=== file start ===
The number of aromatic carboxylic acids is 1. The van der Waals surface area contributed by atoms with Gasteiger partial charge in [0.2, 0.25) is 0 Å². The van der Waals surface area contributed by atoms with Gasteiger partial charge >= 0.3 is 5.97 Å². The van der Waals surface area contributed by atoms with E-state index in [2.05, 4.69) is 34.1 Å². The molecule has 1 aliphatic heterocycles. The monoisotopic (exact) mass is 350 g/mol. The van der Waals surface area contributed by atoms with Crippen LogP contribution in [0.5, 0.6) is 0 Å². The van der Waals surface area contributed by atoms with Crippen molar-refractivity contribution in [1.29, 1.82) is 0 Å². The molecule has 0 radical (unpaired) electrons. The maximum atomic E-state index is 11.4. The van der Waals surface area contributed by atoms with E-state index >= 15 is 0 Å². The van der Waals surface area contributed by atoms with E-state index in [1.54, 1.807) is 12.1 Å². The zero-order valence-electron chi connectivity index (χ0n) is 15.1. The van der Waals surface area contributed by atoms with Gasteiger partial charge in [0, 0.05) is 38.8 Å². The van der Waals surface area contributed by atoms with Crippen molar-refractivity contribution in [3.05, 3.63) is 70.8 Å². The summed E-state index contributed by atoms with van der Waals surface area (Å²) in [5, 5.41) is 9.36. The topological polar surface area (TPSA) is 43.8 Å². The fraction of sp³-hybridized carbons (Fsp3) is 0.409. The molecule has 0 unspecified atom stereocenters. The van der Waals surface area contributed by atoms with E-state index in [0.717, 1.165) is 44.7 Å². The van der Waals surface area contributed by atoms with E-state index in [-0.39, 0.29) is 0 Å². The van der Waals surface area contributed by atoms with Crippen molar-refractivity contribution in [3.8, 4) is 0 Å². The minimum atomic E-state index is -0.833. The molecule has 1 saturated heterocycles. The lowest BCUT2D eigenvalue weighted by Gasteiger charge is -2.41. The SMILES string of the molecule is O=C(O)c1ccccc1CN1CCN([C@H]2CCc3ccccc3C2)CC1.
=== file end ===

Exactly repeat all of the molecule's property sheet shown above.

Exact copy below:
The number of aromatic carboxylic acids is 1. The van der Waals surface area contributed by atoms with Gasteiger partial charge in [0.2, 0.25) is 0 Å². The van der Waals surface area contributed by atoms with Gasteiger partial charge >= 0.3 is 5.97 Å². The van der Waals surface area contributed by atoms with E-state index in [2.05, 4.69) is 34.1 Å². The molecule has 1 aliphatic heterocycles. The monoisotopic (exact) mass is 350 g/mol. The van der Waals surface area contributed by atoms with Crippen LogP contribution in [0.5, 0.6) is 0 Å². The van der Waals surface area contributed by atoms with Crippen molar-refractivity contribution in [1.29, 1.82) is 0 Å². The molecule has 0 radical (unpaired) electrons. The maximum atomic E-state index is 11.4. The van der Waals surface area contributed by atoms with E-state index >= 15 is 0 Å². The van der Waals surface area contributed by atoms with E-state index in [1.54, 1.807) is 12.1 Å². The zero-order valence-electron chi connectivity index (χ0n) is 15.1. The van der Waals surface area contributed by atoms with Gasteiger partial charge in [0, 0.05) is 38.8 Å². The van der Waals surface area contributed by atoms with Crippen molar-refractivity contribution in [3.05, 3.63) is 70.8 Å². The summed E-state index contributed by atoms with van der Waals surface area (Å²) in [5, 5.41) is 9.36. The topological polar surface area (TPSA) is 43.8 Å². The fraction of sp³-hybridized carbons (Fsp3) is 0.409. The molecule has 0 unspecified atom stereocenters. The van der Waals surface area contributed by atoms with E-state index in [0.717, 1.165) is 44.7 Å². The van der Waals surface area contributed by atoms with E-state index in [-0.39, 0.29) is 0 Å². The van der Waals surface area contributed by atoms with Crippen molar-refractivity contribution in [3.8, 4) is 0 Å². The minimum atomic E-state index is -0.833. The molecule has 1 saturated heterocycles. The lowest BCUT2D eigenvalue weighted by Gasteiger charge is -2.41. The SMILES string of the molecule is O=C(O)c1ccccc1CN1CCN([C@H]2CCc3ccccc3C2)CC1.